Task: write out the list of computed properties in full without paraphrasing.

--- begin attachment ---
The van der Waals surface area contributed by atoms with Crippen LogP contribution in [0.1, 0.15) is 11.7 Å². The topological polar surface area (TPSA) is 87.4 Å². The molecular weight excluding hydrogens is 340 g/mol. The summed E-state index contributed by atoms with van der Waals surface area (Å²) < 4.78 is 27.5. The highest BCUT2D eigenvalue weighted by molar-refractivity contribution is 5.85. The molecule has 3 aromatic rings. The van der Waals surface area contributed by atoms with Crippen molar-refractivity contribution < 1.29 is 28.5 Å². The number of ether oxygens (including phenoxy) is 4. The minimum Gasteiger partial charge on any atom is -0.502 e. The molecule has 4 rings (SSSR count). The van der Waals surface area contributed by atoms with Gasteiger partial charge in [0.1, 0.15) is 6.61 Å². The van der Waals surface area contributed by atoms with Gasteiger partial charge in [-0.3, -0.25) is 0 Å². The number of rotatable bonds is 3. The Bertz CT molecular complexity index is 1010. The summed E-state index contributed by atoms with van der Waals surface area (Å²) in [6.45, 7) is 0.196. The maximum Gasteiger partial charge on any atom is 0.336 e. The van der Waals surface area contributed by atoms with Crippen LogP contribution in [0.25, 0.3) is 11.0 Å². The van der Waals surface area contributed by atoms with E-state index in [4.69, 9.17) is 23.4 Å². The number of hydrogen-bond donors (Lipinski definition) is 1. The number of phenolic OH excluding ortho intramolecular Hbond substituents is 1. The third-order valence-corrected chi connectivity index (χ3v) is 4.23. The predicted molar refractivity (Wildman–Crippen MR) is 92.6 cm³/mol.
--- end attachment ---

The van der Waals surface area contributed by atoms with Crippen LogP contribution in [0.1, 0.15) is 11.7 Å². The topological polar surface area (TPSA) is 87.4 Å². The molecular weight excluding hydrogens is 340 g/mol. The summed E-state index contributed by atoms with van der Waals surface area (Å²) < 4.78 is 27.5. The highest BCUT2D eigenvalue weighted by molar-refractivity contribution is 5.85. The molecule has 3 aromatic rings. The van der Waals surface area contributed by atoms with Crippen molar-refractivity contribution < 1.29 is 28.5 Å². The number of ether oxygens (including phenoxy) is 4. The minimum Gasteiger partial charge on any atom is -0.502 e. The molecule has 4 rings (SSSR count). The van der Waals surface area contributed by atoms with Gasteiger partial charge in [0.1, 0.15) is 6.61 Å². The van der Waals surface area contributed by atoms with Gasteiger partial charge in [-0.3, -0.25) is 0 Å². The number of rotatable bonds is 3. The Bertz CT molecular complexity index is 1010. The summed E-state index contributed by atoms with van der Waals surface area (Å²) in [6.45, 7) is 0.196. The maximum Gasteiger partial charge on any atom is 0.336 e. The van der Waals surface area contributed by atoms with Crippen LogP contribution in [0.25, 0.3) is 11.0 Å². The van der Waals surface area contributed by atoms with E-state index in [4.69, 9.17) is 23.4 Å². The number of hydrogen-bond donors (Lipinski definition) is 1. The number of phenolic OH excluding ortho intramolecular Hbond substituents is 1. The third-order valence-corrected chi connectivity index (χ3v) is 4.23. The predicted molar refractivity (Wildman–Crippen MR) is 92.6 cm³/mol.